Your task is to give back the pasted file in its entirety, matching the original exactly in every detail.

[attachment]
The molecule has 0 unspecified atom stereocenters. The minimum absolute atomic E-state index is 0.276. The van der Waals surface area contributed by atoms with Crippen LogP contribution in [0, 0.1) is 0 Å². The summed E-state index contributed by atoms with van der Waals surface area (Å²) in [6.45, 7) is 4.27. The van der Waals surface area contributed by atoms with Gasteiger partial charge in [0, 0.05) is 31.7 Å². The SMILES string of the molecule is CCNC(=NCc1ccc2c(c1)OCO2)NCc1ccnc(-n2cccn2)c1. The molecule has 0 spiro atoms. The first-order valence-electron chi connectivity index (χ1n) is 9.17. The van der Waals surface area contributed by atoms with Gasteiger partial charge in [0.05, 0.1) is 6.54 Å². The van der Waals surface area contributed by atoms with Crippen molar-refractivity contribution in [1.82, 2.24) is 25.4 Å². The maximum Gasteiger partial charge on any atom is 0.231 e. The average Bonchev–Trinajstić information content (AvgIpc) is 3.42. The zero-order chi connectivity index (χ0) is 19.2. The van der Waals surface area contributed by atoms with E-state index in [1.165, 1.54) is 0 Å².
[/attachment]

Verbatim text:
The molecule has 0 unspecified atom stereocenters. The minimum absolute atomic E-state index is 0.276. The van der Waals surface area contributed by atoms with Crippen LogP contribution in [0, 0.1) is 0 Å². The summed E-state index contributed by atoms with van der Waals surface area (Å²) in [6.45, 7) is 4.27. The van der Waals surface area contributed by atoms with Gasteiger partial charge in [0, 0.05) is 31.7 Å². The SMILES string of the molecule is CCNC(=NCc1ccc2c(c1)OCO2)NCc1ccnc(-n2cccn2)c1. The molecule has 0 spiro atoms. The first-order valence-electron chi connectivity index (χ1n) is 9.17. The van der Waals surface area contributed by atoms with Gasteiger partial charge in [0.05, 0.1) is 6.54 Å². The van der Waals surface area contributed by atoms with Crippen molar-refractivity contribution in [1.82, 2.24) is 25.4 Å². The maximum Gasteiger partial charge on any atom is 0.231 e. The average Bonchev–Trinajstić information content (AvgIpc) is 3.42. The zero-order chi connectivity index (χ0) is 19.2. The van der Waals surface area contributed by atoms with E-state index in [1.165, 1.54) is 0 Å².